Rebecca Butterfield is one of the most violent in NSW.
Rebecca Butterfield is one of the most violent in NSW.

Motive for murder: Why women kill

WOMEN are at their most deadly when they are under financial strain - and even females who have no criminal history can be driven to murder, new research shows.

An analysis of almost 150 Australian murders by Queensland University of Technology researcher Dr Belinda Parker has shown women are more likely to kill when they are motivated by gain.

"I think it highlights perhaps an area we don't talk about enough," she told news.com.au. "We tend to talk about abuse [as a motivating factor], which is important - and I'm not trying to downplay that - but it's important to look at why these females commit the murders beyond [simply] a psychological explanation."

Her recent thesis Seven Deadly Sins identifies what is fuelling Australian homicides. It is the first of its kind to test the characteristics of murder motives and look at them side-by-side to compare each motive to one another.

"Gain is one of seven motives that characterise the solved homicides I analysed. The others were jealousy, revenge, conviction/hate, concealment, love, and thrill,"

Properly understanding motives could then led to identifying "risk factors in people's lives".

"Especially the gain [motive]. I did see that quite a lot in my sample - the financial insecurity on the part of the females was when she acted in the cases that I observed."

Katherine Knight is Australia’s most savage female killer. She stabbed her husband 37 times and then decapitated him.
Katherine Knight is Australia’s most savage female killer. She stabbed her husband 37 times and then decapitated him.

It is well known that women are at risk of being killed by a lover, but Dr Parker's findings show risk factors such as a separation or divorce, or drawing up a new will, could provide warning signs for male victims.

"Homicide of a male partner is not always motivated by a history of domestic abuse, which again challenges a lot of the prior literature," she said.

In fact in all of the cases Dr Parker examined, the female killers were not the victims of abuse by their husbands.

She told news.com.au about one case she studied where a woman in her 70s killed her former partner many years after they separated.

"They'd been apart for a long time but he was going to change her will and cut her and her son out. And that's when she acted. It was years following their separation but it was the drawing of the will that made her act."

The murders that fit in the "gain" category were more carefully planned than other sorts of killings. "Things like jealously and revenge were far more frenzied and more emotionally heightened than people who kill through gain or concealment - they are far more calculated," said Dr Parker.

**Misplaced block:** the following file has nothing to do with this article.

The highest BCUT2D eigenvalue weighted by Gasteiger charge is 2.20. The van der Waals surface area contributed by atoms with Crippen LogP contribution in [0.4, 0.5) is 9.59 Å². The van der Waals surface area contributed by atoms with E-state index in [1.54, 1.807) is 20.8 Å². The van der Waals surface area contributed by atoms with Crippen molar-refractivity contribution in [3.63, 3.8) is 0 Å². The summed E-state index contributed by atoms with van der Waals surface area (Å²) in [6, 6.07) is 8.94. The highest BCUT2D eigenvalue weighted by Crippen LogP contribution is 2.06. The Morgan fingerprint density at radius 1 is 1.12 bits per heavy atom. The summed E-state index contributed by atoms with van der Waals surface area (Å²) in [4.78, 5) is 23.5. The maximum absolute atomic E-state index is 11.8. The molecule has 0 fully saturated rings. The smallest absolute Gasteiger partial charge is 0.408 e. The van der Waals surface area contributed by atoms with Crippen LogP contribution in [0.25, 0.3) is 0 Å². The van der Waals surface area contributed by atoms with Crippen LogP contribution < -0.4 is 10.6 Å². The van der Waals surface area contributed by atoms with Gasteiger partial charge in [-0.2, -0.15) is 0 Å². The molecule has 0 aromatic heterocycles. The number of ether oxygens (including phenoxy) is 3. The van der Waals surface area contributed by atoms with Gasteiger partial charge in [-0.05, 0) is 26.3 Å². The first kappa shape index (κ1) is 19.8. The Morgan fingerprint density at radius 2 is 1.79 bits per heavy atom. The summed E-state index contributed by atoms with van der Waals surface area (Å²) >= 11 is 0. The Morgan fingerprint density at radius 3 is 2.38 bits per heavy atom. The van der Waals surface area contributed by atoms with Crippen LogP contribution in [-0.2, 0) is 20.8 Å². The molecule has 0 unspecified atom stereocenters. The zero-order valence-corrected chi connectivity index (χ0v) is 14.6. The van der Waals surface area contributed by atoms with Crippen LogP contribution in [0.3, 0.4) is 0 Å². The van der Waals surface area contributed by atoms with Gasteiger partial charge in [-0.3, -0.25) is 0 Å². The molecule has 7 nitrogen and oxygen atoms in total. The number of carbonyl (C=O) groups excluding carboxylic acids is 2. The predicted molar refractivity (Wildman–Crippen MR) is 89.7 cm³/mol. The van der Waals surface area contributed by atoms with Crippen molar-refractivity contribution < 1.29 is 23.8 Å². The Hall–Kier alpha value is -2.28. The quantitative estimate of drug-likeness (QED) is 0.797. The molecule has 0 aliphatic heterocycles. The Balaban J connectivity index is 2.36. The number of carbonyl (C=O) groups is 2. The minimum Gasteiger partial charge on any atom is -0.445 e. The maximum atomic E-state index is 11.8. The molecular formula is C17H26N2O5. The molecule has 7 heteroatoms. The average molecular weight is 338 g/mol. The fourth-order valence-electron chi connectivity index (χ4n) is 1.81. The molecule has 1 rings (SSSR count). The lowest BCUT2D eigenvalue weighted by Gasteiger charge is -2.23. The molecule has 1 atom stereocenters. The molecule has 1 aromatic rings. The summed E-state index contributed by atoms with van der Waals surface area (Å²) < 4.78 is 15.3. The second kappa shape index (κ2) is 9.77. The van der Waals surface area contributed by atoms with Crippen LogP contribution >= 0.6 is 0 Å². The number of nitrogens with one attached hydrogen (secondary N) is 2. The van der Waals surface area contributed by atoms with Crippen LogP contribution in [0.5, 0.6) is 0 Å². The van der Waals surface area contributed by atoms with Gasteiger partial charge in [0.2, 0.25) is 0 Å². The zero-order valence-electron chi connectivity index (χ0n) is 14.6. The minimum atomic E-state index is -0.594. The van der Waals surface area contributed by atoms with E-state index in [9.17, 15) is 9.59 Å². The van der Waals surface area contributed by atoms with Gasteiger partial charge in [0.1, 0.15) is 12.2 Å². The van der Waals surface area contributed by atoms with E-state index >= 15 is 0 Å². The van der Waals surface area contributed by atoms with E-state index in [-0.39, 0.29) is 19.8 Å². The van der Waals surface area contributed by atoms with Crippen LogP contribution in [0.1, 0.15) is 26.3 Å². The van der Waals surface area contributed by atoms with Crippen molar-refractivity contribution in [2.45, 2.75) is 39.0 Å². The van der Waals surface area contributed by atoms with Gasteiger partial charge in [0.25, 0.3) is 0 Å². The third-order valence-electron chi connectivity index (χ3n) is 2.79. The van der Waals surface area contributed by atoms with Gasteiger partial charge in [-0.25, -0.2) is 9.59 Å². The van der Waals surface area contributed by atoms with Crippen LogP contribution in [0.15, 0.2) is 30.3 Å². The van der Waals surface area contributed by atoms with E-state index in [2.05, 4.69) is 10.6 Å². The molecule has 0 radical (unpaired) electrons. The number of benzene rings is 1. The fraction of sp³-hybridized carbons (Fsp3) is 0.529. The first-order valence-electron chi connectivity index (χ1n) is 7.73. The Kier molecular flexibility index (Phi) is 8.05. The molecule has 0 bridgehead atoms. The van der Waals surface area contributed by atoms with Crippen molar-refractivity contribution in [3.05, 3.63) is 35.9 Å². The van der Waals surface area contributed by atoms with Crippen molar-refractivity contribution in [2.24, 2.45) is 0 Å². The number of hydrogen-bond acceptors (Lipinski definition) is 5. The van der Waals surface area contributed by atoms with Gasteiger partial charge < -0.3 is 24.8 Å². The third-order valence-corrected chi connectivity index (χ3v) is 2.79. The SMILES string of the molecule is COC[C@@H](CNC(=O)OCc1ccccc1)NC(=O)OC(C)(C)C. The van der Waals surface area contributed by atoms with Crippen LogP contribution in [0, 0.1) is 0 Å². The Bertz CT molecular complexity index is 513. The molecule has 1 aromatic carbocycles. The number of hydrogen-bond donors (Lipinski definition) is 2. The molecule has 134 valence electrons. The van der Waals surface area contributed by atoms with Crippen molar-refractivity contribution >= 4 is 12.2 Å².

Females were also more likely to hire contract killers. But that didn't always mean they were successful.

NSW mother Kathleen Folbigg killed her four children.
NSW mother Kathleen Folbigg killed her four children.

"These are foiled because often the [assassins] talk to the wrong person. I'm amazed at how prevalent it is."

She said the killers and victims from her sample were mainly "average joes" with no red flags prior to the murder.

Dr Parker said that when love was the motive, killers were not acting for selfish reasons.

"Here, I found interesting interrelated results. Victims are either very young, aged between 1 and 9, or were over 50 - most often they are the children or parents of the offender and the homicides nearly always occur at the victim's home," Dr Parker said.

"When children were killed for love by a woman, it was committed out of either altruism - to spare the child a life that was perceived to be filled with pain - or extended suicide, when a parent intends to commit suicide and can't bear to leave her children or that they will not survive without them.

Four of of five homicides that were in the love category were males killing their female partners. But love homicides committed outside of an intimate relationship, such as the killing of a child, was when a female was more likely to be involved.

"However when victims were older, the typical offender was an intimate partner who assisted them to commit suicide or killed them to prevent further perceived suffering.

In her thesis, Dr Parker wrote men were still "overwhelming" responsible for the greatest number of homicides.

"Although males consistently account for the majority of homicide offenders and victims, this research indicated that females were most likely to commit homicides for gain and love but fall victim to jealously and thrill homicides."

Gangland widow Judy Moran was jailed in 2011 for the killing of her brother-in-law.
Gangland widow Judy Moran was jailed in 2011 for the killing of her brother-in-law.

Dr Parker examined each of the 149 homicides for the age and gender of both victims and offenders, cause of death, relationship of victims and offenders, and location.

"Ultimately, it's hoped that these results, along with further research, might help investigators to establish motive and reduce the number of persons of interest. For example, if a male victim is older than 35 and going through a divorce the motive might be gain but if a male victim is over 65 and killed in their home, it might suggest the motive was love."

She hoped the next step was to do more research.

"It's important to get into the heads of these people and look at fundamentally why these happen."

She hoped the research would be useful to police in helping reduce the list of suspects early in a homicide investigation.

"It might lead them down a specific track or might rule something out."

 

andrew.koubaridis@news.com.au



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